The landlord/tenant relationship doesn’t have to be rock-solid and unchangeable through your whole stay. The terms and conditions of your tenancy can be flexible enough as long as both parties are satisfied. Here are a few tips on how to negotiate rent with landlord and find the sacred Goldilocks Zone.
How to Negotiate Rent with Landlord
Upon moving in, you can agree on the primary number your new landlord decides on, or you can offer a more suitable one for you, before you get it in writing.
- Talk in person. A face to face confrontation is both a sign of respect and confidence. Never conduct negotiations by phone, text, or chat.
- Look your best. People find it easier to trust others, who wear nice clothes, have neat hair, good personal hygiene, and of course – talk well. Maintain the right amount of eye contact, talk with the right tone of voice, be friendly, clear and state with confidence what you want and why you think you deserve it.
- Compare with other properties. You can make a comparison with the properties in the area and discuss why you believe the rent should be reduced. A landlord simply wants a tenant, and if there is a possibility to lose a good looking tenant to a neighbour, they might consider your offer.
- Do not demand too much. Try to be reasonable and don’t inconvenience your possible landlord. After all, you’re not the only one looking for a property.
- Guarantee your financial state. Make sure you have a well-paying job and provide proof that you have a bank account. This will guarantee you’re able to meet your monthly rent.
- Prove you’re worth it. If you were on good terms with your previous landlord and if he was registered in the National Landlord Association (NLA) or another rental organisation, ask him to say a few good words for you to your current one. A guarantor is your best way to assure a compromise right from the start.
This kind of feat is not among everyone’s strengths, plus you are talking to a person you just met, who doesn’t know you and will have difficulty to trust you. So, if you don’t have that priceless gift to convince people easily, it might be best to leave this negotiation for later in time.
How to Negotiate Rent Increase
If you got your rent raised for any reason, you can do something about it. It’s important to go over things calmly.
- Know your rights. You have signed a tenancy agreement for 6 or 12 months. During that time a landlord cannot change the price of the rent. They have the right to do it after the period is over, for which you should receive a 1 month notice for the increase.
- Address the problem. Is there a particular reason why your rent got increased? If you did any damage to the property or anything else that might suggest you’re a handful as a tenant, you better calculate what you can do about it. Then use it for negotiation.
- Talk in person. Your landlord might already have a negative impression about you. You need to make eye contact while negotiating.
- Offer a compromise. Find what the landlord might need help with, or what could be done to fix whatever damage you might have caused. Be sure to get it in the tenancy agreement for the next period.
- Notify the Rent Assessment Committee. If you believe the increase is unfair, you have to submit your case as soon as you get your notice (here’s more info). Bear in mind, however, they will put a legal maximum of the rent the landlord will be allowed to ask of you and it might turn up to be even higher than his primal increase.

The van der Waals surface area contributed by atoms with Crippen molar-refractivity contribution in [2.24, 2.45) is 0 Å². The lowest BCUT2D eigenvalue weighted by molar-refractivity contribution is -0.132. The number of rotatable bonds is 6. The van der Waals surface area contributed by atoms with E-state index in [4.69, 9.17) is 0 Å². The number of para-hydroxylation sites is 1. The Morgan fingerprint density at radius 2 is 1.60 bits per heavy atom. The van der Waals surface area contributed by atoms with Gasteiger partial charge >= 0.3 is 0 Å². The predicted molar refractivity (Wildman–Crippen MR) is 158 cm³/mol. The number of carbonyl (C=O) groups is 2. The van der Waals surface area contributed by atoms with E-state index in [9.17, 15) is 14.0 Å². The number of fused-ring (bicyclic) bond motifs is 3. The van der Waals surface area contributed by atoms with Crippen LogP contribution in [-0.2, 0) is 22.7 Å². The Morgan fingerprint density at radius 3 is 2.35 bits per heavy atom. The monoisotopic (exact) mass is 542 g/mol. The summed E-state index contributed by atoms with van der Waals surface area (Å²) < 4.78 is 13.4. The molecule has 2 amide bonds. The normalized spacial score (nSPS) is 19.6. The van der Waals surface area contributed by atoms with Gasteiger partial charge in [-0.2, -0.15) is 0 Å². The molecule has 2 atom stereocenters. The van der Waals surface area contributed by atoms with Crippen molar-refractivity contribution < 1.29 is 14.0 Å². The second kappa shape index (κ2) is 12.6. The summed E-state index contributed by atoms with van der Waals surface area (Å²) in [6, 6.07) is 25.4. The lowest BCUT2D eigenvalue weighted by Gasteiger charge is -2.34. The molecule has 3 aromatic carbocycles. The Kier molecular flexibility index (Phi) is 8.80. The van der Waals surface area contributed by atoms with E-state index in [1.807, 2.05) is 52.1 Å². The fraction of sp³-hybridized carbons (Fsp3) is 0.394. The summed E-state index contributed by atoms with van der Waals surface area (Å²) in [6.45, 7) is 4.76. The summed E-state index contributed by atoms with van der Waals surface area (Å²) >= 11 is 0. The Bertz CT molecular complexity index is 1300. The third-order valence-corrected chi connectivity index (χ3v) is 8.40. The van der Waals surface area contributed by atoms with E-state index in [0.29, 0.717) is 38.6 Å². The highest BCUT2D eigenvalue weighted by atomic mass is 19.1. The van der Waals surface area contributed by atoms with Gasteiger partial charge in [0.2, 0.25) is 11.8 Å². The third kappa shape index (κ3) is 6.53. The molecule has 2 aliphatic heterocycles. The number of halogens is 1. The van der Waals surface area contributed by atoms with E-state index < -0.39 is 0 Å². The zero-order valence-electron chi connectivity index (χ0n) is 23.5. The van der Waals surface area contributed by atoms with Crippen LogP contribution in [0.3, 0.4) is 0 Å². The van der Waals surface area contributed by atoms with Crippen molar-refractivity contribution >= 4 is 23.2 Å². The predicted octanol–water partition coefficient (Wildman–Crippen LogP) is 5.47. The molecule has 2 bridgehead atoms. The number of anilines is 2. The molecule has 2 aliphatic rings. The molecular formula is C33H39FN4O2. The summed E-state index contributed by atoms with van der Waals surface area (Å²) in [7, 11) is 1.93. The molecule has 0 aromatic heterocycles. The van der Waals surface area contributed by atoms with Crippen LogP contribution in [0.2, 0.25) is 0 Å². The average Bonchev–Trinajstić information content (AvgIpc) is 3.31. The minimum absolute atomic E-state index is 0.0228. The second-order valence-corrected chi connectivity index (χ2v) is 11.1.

If everything fails, and you won’t be able to afford the new rent, you may turn to a number of charities to review your options, such as Citizens Advice Bureau.
How to Ask Your Landlord to Reduce the Rent
When you’re nearing the end of the period of your tenancy, you will have to sign a new contract if you intend to keep using the same property. This is the time to ask for a rent that suits you better.
- Make sure you demonstrated you’re a good tenant. It’s not a good idea to ask of anything if your landlord has no good impressions of you. If they have a positive experience with your tenancy, you could have a good chance for success.
- Negotiate for other things. Make your landlord used to having regular talks with you. This way, when the time comes to ask for a rent reduction, it won’t come as a too big of a surprise.
- Talk in person. Even if you’re on the best terms ever, not confronting your negotiator face to face, will most probably result in a decline of the offer. There are official letters you can use, but they only serve to put more space between you. The landlord has the right to charge however they want for their own property, and a friendly encounter can do a lot more to change his mind.
- Extend your tenancy. Your landlord would have an easier time to reduce your rent if you assure him you will be staying for a long time. A good proof would be that you go from a 6 month tenancy agreement to a 12 month one. Provide a calculated proof that lower rent is a good investment for both of you.
- Be reasonable. Don’t go overboard with the decrease. Ask for something manageable for both parties.
- Don’t forget to get it in writing. Sign your tenancy agreement with the new terms and conditions. If you don’t have them written, your negotiation might as well have not happened.
Generally, make sure you and your landlord stay on good terms until the time comes to move out. This way, you can rest assured your security deposit money is returned. Provided, you do an end of tenancy clean of course.